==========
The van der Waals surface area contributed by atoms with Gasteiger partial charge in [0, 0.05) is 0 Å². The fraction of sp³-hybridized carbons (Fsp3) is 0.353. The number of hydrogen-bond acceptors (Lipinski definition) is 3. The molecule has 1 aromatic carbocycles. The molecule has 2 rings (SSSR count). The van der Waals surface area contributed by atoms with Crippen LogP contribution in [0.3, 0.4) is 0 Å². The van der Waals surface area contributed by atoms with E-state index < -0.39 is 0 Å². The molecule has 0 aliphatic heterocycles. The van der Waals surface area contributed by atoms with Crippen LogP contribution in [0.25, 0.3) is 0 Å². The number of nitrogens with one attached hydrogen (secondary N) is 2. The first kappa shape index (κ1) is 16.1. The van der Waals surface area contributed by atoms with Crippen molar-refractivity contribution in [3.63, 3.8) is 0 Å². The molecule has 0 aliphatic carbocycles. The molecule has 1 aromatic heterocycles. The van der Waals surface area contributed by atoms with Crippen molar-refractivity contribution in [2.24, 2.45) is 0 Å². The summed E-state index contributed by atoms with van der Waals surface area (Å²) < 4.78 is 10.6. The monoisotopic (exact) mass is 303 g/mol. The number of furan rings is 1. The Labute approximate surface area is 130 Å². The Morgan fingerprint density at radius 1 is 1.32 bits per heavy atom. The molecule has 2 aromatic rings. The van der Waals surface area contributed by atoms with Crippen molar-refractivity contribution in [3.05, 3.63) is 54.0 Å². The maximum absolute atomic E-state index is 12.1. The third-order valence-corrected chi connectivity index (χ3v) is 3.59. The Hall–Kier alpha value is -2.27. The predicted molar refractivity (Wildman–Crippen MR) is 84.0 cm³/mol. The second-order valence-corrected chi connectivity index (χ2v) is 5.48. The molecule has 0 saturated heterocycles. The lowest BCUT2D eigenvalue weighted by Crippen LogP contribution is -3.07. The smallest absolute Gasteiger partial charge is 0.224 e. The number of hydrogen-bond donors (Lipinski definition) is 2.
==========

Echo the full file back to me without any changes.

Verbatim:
The van der Waals surface area contributed by atoms with Gasteiger partial charge in [0, 0.05) is 0 Å². The fraction of sp³-hybridized carbons (Fsp3) is 0.353. The number of hydrogen-bond acceptors (Lipinski definition) is 3. The molecule has 1 aromatic carbocycles. The molecule has 2 rings (SSSR count). The van der Waals surface area contributed by atoms with Crippen LogP contribution in [0.3, 0.4) is 0 Å². The van der Waals surface area contributed by atoms with E-state index < -0.39 is 0 Å². The molecule has 0 aliphatic heterocycles. The van der Waals surface area contributed by atoms with Crippen LogP contribution in [0.25, 0.3) is 0 Å². The number of nitrogens with one attached hydrogen (secondary N) is 2. The first kappa shape index (κ1) is 16.1. The van der Waals surface area contributed by atoms with Crippen molar-refractivity contribution in [3.63, 3.8) is 0 Å². The molecule has 0 aliphatic carbocycles. The molecule has 1 aromatic heterocycles. The van der Waals surface area contributed by atoms with Crippen molar-refractivity contribution in [2.24, 2.45) is 0 Å². The summed E-state index contributed by atoms with van der Waals surface area (Å²) < 4.78 is 10.6. The monoisotopic (exact) mass is 303 g/mol. The number of furan rings is 1. The Labute approximate surface area is 130 Å². The Morgan fingerprint density at radius 1 is 1.32 bits per heavy atom. The molecule has 2 aromatic rings. The van der Waals surface area contributed by atoms with Crippen molar-refractivity contribution in [3.05, 3.63) is 54.0 Å². The maximum absolute atomic E-state index is 12.1. The third-order valence-corrected chi connectivity index (χ3v) is 3.59. The Hall–Kier alpha value is -2.27. The predicted molar refractivity (Wildman–Crippen MR) is 84.0 cm³/mol. The second-order valence-corrected chi connectivity index (χ2v) is 5.48. The molecule has 0 saturated heterocycles. The lowest BCUT2D eigenvalue weighted by Crippen LogP contribution is -3.07. The smallest absolute Gasteiger partial charge is 0.224 e. The number of hydrogen-bond donors (Lipinski definition) is 2.